Please note that only registered users will receive the Zoom links for these events, 24 hours in advance. If you have not received the Zoom link by 3 p.m. on the day of the event, please contact Megan Jeffrey at firstname.lastname@example.org. All events are online and free to the public:
Borders and Blackness: Communicating Belonging and Grief
Featuring Dr. Manoucheka Celeste
Wednesday, April 14 || 3:30–5 p.m. PDT || Register via Eventbrite
Black women imagined and orchestrated #Me Too, Black Lives Matter, Bring Back Our Girls, and Say Her Name campaigns in the U.S. and globally. Recently, the importance of Black women’s experiences, interventions, and contributions to Black life and societies at large has crystalized for non-Black audiences in the U.S. and mixed audiences abroad; the ongoing and public response to deaths made increasingly visible on social media plays a significant role in the ways in which communities in the U.S. and abroad regard Black women.
In the second COM Spring colloquium, Dr. Manoucheka Celeste will address the different ways Black women tend to Black life and death. Specifically, she situates the popularity of representations of Black suffering across media, alongside counter-narratives and communication practices by these communities, in transnational contexts.
Dr. Manoucheka Celeste is an Associate Professor at the University of Florida in the Center for Gender, Sexualities, and Women’s Studies Research, and in the African American Studies Program. She conducts research on media representations of race, gender, class, and sexuality, and on identity formation in the United States and the Caribbean, specifically in Haiti. Her recent work focuses on citizenship narratives surrounding Blackness, Black womanhood, and transnational mobility. Her book Race, Gender, and Citizenship in the African Diaspora: Travelling Blackness received both the National Communication Association’s Diamond Anniversary Book Award and the association’s Outstanding Book Award from the African American Communication & Culture Division and Black Caucus. Dr. Celeste’s scholarship appears in academic journals, anthologies, as well as in public venues, including Spark: Elevating Scholarship on Social Issues, The Seattle Times, and The Dart Center for Journalism & Trauma.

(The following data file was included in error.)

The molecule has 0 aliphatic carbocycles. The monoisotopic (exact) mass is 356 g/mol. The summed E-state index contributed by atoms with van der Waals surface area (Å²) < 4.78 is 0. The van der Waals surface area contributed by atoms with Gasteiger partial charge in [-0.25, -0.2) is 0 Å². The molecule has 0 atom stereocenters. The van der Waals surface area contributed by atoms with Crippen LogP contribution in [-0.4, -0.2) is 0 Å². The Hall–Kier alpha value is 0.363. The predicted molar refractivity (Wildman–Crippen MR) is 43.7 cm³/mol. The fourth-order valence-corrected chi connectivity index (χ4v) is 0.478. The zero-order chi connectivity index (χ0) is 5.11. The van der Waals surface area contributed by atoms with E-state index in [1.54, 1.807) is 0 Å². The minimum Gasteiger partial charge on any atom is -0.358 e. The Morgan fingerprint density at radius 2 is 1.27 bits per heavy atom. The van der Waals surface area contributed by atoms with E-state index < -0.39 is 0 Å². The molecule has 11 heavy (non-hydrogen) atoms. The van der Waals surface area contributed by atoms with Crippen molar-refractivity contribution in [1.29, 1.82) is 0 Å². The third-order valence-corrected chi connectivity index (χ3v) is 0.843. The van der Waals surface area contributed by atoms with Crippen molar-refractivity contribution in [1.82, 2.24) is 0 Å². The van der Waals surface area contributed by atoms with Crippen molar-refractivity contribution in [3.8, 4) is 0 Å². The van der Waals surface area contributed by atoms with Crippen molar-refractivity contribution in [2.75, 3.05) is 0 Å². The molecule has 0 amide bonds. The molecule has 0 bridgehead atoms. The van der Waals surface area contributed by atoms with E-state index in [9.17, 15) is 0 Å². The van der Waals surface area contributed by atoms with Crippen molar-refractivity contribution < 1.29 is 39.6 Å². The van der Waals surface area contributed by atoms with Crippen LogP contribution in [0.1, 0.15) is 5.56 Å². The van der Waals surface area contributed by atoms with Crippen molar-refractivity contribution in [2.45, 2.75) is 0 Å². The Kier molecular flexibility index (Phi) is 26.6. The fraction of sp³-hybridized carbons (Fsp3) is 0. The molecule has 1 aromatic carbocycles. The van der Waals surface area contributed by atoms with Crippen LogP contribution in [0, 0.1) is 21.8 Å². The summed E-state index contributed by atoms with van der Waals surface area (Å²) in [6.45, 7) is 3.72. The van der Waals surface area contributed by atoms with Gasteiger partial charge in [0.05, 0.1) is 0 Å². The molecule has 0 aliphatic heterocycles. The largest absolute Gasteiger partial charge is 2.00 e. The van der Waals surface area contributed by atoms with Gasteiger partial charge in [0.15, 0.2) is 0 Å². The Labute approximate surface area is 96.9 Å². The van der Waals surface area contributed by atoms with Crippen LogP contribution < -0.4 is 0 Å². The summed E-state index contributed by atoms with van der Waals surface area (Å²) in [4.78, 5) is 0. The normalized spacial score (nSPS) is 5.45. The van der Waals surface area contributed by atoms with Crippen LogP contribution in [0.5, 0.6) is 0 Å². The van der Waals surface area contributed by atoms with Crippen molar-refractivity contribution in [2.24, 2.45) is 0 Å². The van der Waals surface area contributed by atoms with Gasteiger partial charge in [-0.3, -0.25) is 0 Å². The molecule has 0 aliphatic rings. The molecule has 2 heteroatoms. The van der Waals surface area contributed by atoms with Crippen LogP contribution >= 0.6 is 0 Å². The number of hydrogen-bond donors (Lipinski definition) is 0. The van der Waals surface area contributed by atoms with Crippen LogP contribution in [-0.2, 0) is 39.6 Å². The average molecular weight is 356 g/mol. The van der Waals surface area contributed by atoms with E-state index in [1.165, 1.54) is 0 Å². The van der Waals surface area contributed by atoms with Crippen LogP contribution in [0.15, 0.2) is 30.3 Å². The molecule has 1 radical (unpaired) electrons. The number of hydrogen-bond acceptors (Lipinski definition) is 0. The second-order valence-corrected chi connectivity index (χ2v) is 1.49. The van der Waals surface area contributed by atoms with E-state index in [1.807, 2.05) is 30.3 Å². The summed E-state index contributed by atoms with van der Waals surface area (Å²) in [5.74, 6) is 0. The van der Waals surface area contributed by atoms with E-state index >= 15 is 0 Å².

From ‘Permit Patty’ to ‘Karen’: Black Rearticulations of Racial Humor
Featuring Dr. Raven Maragh-Lloyd
Wednesday, April 28 || 3:30–5 p.m. PDT || Register via Eventbrite
In the third COM Spring colloquium, Dr. Raven Maragh-Lloyd will discuss two related case studies to explore how Black publics online have shifted racial humor as a resistance strategy to respond to white femininity and its deployment of the police state. To understand how Black publics use their online networks to respond to white femininity and the police state, Dr. Maragh-Lloyd conducted a textual analysis from a collected sample of 1,000 tweets and Instagram posts with the hashtags #PermitPatty and #Karen between June and September 2020. Her findings demonstrate the ways that Black online publics use racial humor as resistance, by: (1) creating roles, such as the omniscient narrator, for each other while reducing ‘outsiders’ to the periphery, and (2) using storytelling to create an inverse of stereotypes and a monolith for white women.
Dr. Raven Maragh-Lloyd is a digital media studies scholar whose research examines the intersections of race, gender, and digital media culture. She is currently working on her first book, Black Resistance Will Be Digitized: Strategic Rearticulations of Resistance in the Digital Age, which explores the shifting nature of Black resistance strategies online. More broadly, Dr. Maragh-Lloyd is interested in Black publics online who deploy their social and cultural tools in order to challenge media institutions and narratives. Her work has appeared in Journals such as Communication, Culture & Critique, Television and New Media, the Journal of Communication Inquiry and in edited collections such as Studying Race and Media (New York University Press), the Handbook of Diasporas, Media and Culture (Wiley-Blackwell), and Twitter, the Public Sphere, and the Chaos of Online Deliberation (Palgrave-Macmillan).
Fighting Visibility: Unpaid Gendered and Racialized Labor for the UFC
Featuring Dr. Jennifer McClearen
In the first COM Spring Colloquium, Dr. Jennifer McClearen specifically considers how UFC athletes navigate the labor of visibility on social media. She examines interviews with female UFC fighters and discourse analysis of UFC content. Building followers online, engaging with fans, and promoting sponsors as micro-influencers is an unpaid and often invisible form of aspirational labor that the UFC strongly encourages its fighters to undertake. Dr. McClearen considers how white women and women of color navigate the athletic labor of femininity to promote themselves online. Her new book Fighting Visibility: Sports Media and Female Athletes in the UFC argues that the UFC’s promotion of diverse female athletes actually serves as a seductive mirage of progress that enables the MMA brand’s exploitative labor practices.
View the recording below:
Jennifer McClearen is a feminist media scholar whose research examines the representation and production of difference in popular media with a specific interest in sports and consumer culture. She is currently an assistant professor of media studies in the Department of Radio-Television-Film at the University of Texas at Austin. A proud Husky, Dr. McClearen graduated with her Ph.D. from the Department of Communication at the University of Washington in 2017.